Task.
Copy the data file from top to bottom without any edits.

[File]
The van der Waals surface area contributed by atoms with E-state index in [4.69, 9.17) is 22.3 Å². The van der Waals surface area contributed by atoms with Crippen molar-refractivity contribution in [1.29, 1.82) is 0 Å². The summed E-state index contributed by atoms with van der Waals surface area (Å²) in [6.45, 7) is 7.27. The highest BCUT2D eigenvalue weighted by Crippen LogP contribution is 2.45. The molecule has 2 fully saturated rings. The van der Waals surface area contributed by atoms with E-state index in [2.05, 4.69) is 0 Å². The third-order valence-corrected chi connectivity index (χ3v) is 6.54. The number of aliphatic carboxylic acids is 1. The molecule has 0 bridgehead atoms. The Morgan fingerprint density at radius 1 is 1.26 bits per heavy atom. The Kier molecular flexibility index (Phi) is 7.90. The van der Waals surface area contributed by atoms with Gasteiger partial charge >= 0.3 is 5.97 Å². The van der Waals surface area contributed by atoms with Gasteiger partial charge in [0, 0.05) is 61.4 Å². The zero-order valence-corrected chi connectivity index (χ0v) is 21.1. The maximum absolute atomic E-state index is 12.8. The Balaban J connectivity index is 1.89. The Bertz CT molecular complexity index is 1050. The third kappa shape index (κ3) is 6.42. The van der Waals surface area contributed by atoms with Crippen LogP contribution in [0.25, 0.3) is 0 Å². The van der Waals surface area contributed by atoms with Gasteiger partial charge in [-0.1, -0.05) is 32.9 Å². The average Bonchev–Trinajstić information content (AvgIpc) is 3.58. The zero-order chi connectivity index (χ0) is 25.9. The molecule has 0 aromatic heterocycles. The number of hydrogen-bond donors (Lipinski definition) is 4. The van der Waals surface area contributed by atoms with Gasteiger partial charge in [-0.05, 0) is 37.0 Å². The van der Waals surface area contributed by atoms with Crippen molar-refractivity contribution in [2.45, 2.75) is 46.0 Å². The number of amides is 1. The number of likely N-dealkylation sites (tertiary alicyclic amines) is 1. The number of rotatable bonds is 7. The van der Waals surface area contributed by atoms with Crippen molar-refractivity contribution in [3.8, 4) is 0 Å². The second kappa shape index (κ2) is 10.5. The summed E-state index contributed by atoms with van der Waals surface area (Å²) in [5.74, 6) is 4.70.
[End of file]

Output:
The van der Waals surface area contributed by atoms with E-state index in [4.69, 9.17) is 22.3 Å². The van der Waals surface area contributed by atoms with Crippen molar-refractivity contribution in [1.29, 1.82) is 0 Å². The summed E-state index contributed by atoms with van der Waals surface area (Å²) in [6.45, 7) is 7.27. The highest BCUT2D eigenvalue weighted by Crippen LogP contribution is 2.45. The molecule has 2 fully saturated rings. The van der Waals surface area contributed by atoms with E-state index in [2.05, 4.69) is 0 Å². The third-order valence-corrected chi connectivity index (χ3v) is 6.54. The number of aliphatic carboxylic acids is 1. The molecule has 0 bridgehead atoms. The Morgan fingerprint density at radius 1 is 1.26 bits per heavy atom. The Kier molecular flexibility index (Phi) is 7.90. The van der Waals surface area contributed by atoms with Gasteiger partial charge >= 0.3 is 5.97 Å². The van der Waals surface area contributed by atoms with Gasteiger partial charge in [0, 0.05) is 61.4 Å². The zero-order valence-corrected chi connectivity index (χ0v) is 21.1. The maximum absolute atomic E-state index is 12.8. The Balaban J connectivity index is 1.89. The Bertz CT molecular complexity index is 1050. The third kappa shape index (κ3) is 6.42. The van der Waals surface area contributed by atoms with Crippen LogP contribution in [0.25, 0.3) is 0 Å². The van der Waals surface area contributed by atoms with Gasteiger partial charge in [-0.1, -0.05) is 32.9 Å². The average Bonchev–Trinajstić information content (AvgIpc) is 3.58. The zero-order chi connectivity index (χ0) is 25.9. The molecule has 0 aromatic heterocycles. The number of hydrogen-bond donors (Lipinski definition) is 4. The van der Waals surface area contributed by atoms with Gasteiger partial charge in [-0.05, 0) is 37.0 Å². The van der Waals surface area contributed by atoms with Crippen molar-refractivity contribution in [2.45, 2.75) is 46.0 Å². The number of amides is 1. The number of likely N-dealkylation sites (tertiary alicyclic amines) is 1. The number of rotatable bonds is 7. The van der Waals surface area contributed by atoms with Crippen molar-refractivity contribution in [3.8, 4) is 0 Å². The second kappa shape index (κ2) is 10.5. The summed E-state index contributed by atoms with van der Waals surface area (Å²) in [5.74, 6) is 4.70.